Jim Crumley takes you a wander through his winter wonderland with this short series of recalled adventures in the snow. Here he shares a poem he wrote in Glenmore forest.
I love first snow falling in woodland. It has a scent, a taste. Not in the way that coffee has a scent and a taste, but rather like the scent and taste of the purest, clearest, spring water you ever knew. A key turns, nature unlocks old familiar savours stored from the end of last winter when the process happened in reverse, and spring crept over the hill.
A few years ago I took part in a series of four television documentaries about Britain’s National Parks. Scotland was represented by the Cairngorms. I was asked to say something about the pinewoods and the producer had selected an area of old trees above Glenmore Lodge, now the Cairngorm Youth Hostel.
I was to be filmed walking among those trees and sitting writing with my back to one, a thing I have done in real life many, many times.
Filming that kind of documentary is one of life’s more ridiculous rituals. What would end up being a few minutes on screen took days to film. But there was one moment when something interesting happened.
They were filming the sitting-against-the-tree-writing sequence. I didn’t have to say anything, just sit and pretend to write. I was told I could scribble any old thing, because the camera would not be homing in on the page to see what I had written. Shame really, as it turned out.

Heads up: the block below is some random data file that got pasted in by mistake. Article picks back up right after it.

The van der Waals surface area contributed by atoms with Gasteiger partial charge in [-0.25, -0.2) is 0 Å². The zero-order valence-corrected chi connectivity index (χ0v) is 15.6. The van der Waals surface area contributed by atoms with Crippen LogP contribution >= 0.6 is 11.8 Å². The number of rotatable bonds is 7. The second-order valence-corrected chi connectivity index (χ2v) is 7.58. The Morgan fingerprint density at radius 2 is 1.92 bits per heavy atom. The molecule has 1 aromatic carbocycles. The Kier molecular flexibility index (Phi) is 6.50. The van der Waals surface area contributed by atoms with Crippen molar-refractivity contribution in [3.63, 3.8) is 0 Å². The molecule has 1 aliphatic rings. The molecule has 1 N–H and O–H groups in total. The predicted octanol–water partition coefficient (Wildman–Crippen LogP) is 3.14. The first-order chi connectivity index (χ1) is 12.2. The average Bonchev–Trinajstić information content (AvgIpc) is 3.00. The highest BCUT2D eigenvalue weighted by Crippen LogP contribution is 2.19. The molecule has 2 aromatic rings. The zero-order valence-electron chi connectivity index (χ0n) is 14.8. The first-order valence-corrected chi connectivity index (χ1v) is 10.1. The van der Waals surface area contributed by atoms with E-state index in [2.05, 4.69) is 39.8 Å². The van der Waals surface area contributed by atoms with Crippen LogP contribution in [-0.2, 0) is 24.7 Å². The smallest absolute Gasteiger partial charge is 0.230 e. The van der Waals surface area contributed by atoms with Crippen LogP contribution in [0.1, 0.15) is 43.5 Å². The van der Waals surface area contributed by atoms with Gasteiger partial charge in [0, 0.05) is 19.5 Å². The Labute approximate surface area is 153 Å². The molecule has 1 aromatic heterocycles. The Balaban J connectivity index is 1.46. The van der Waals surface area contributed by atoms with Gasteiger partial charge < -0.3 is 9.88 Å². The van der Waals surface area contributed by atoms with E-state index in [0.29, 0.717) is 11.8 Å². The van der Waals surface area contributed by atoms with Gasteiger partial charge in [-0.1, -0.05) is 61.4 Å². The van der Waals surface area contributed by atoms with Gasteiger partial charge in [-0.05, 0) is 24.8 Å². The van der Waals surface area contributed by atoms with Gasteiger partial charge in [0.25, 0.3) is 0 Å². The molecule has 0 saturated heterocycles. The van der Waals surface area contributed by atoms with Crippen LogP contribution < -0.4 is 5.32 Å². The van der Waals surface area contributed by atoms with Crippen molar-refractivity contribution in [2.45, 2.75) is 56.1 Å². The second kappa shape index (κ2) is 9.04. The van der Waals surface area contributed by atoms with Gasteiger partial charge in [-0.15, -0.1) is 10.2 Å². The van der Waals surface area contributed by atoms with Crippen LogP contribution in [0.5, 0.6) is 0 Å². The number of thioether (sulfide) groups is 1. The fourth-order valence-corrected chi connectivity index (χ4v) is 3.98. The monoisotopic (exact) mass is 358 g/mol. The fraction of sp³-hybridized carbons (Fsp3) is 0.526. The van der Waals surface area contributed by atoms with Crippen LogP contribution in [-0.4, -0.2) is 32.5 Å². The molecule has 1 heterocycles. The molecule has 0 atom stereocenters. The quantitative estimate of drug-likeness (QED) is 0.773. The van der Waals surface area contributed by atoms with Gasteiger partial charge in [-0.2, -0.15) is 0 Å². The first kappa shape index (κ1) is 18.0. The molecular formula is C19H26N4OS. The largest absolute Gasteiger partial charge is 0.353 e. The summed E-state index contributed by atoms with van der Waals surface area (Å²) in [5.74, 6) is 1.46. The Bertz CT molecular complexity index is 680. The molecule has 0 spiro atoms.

It had snowed. The sun came out. There was a juniper bush a few yards in front of me. I started to watch it. You may think a small and scrubby juniper bush after snow makes for poor visuals. I watched. I lost track of what the crew were doing. The light was bothering them because the sun kept shining and hiding and messing things up.
I stared at the juniper. Its light coating of snow started to melt, became water again. But halfway between one and the other, the snowflakes collapsed gracefully into something like flowers, then metamorphosed into points of light – the whitest light you have ever seen in your life.
At this point, I turned the page of the notebook in my lap, the page where I had been scribbling meaninglessly for the benefit of the camera, and on a clean page I started to write with a purpose. My engagement with the juniper bush was total. It was as if nature had tapped me on the shoulder and whispered, “Watch this!”
And over the next God-knows-how-long, this is what I wrote:
A half-hearted blossom
of autumn-into-winter snow
time-lapsed open on juniper stems
one long pinewood hour
while I, seated in the roots
of a tree so sure of its history
it remembers wolves,
did nothing at all
but wait for the pinewood
to speak. A new hour began
in the same old silence
after the snow stopped falling
and infant winter licked its finger
to test the new wind
while snared snow-flowers
shrank to diamonds of white light.
That was the pinewood’s message
for me, that was its gift,
that and the new knowledge
that pinewood hours take longer.
You can read more of Jim Crumley’s Scottish wildlife columns online here, and each month in The Scots Magazine.
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